LINQ Aggregate operator to perform an accumulator operation on items of a sequence

By Indranil Chatterjee

This article illustrates how to use the Aggregate<T> operator from LINQ to perform an accumulator operation on all items of a sequence.

The Aggregate<TSource> operator from LINQ allows to run an accumulator function over the items of a sequence. There are different overloads. In its simplest form, it takes an instance of Func<TSource, TSource, TSource>. TSource is the type of source element. This uses the first element of the sequence as its seed. The first & second arguments of the Func delegate represent the current aggregated value and the current sequence item respectively. The Func returns and replaces the current aggregated value. Aggregate returns the final aggregated value.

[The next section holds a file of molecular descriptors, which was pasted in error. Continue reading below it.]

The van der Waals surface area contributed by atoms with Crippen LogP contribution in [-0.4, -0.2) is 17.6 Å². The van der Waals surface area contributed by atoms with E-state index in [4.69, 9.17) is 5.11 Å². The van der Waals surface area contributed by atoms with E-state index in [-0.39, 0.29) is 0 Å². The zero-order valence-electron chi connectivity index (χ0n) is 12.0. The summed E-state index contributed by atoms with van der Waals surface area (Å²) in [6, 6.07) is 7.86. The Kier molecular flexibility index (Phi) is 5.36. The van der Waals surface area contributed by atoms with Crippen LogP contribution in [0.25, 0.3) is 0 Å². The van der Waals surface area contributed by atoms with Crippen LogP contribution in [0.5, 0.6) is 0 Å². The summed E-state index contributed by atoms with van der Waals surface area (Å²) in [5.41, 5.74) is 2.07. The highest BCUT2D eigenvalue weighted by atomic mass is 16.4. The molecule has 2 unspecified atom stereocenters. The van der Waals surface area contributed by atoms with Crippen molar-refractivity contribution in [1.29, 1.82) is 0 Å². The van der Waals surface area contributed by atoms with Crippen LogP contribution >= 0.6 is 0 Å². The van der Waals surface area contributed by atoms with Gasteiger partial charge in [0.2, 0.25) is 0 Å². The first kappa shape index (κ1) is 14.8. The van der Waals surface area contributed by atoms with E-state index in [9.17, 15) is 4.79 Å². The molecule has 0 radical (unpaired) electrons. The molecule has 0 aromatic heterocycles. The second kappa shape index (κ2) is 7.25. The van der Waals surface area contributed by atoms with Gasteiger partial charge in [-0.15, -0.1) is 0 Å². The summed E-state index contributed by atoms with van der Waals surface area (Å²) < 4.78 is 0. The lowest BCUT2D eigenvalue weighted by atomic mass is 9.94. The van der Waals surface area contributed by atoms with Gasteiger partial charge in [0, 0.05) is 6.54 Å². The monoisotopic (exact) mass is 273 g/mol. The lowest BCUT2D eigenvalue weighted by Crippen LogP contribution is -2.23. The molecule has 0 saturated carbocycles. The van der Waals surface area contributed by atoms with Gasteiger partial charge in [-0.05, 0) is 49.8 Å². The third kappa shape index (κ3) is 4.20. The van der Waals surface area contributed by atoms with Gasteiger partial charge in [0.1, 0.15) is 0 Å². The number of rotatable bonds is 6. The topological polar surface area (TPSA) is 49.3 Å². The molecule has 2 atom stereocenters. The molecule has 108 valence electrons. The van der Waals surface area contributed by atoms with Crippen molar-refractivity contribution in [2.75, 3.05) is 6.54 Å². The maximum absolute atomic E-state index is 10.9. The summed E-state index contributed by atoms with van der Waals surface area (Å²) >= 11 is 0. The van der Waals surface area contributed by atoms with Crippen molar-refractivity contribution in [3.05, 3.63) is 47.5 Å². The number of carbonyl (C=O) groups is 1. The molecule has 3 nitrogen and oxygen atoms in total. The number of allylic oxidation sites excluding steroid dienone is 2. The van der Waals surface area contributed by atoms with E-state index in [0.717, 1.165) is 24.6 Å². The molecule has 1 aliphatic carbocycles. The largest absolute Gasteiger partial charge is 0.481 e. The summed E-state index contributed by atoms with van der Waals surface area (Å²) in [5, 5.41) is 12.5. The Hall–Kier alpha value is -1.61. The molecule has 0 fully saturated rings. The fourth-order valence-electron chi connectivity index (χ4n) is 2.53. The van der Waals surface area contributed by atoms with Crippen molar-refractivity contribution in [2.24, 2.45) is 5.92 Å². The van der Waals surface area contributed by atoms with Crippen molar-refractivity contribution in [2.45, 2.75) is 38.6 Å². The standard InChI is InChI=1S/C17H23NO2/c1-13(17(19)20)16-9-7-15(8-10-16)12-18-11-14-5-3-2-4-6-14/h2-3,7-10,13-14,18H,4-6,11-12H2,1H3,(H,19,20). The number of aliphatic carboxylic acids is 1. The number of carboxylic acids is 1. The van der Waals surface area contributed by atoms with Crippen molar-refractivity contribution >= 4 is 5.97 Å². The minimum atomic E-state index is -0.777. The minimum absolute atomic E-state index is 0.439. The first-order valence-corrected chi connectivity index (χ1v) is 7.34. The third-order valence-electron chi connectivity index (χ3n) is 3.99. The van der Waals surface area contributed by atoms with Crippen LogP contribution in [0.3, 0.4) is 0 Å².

Here is an example to find the string of maximum length from a given set:

string[] strings = { "Small", "It is fairly big", "Not so small" };
var longestString = strings.Aggregate(
(longest, next) => next.Length > longest.Length ? next : longest);

Console
.WriteLine("Longest string: {0}", longestString);

The overload Aggregate<TSource, TAccumulate> allows the accumulator type to be different from sequence element type & Aggregate<TSource, TAccumulate, TResult> takes an extra Func<TAccumulate, TResult> parameter which allows us to specify a selector operation on the final accumulated value.

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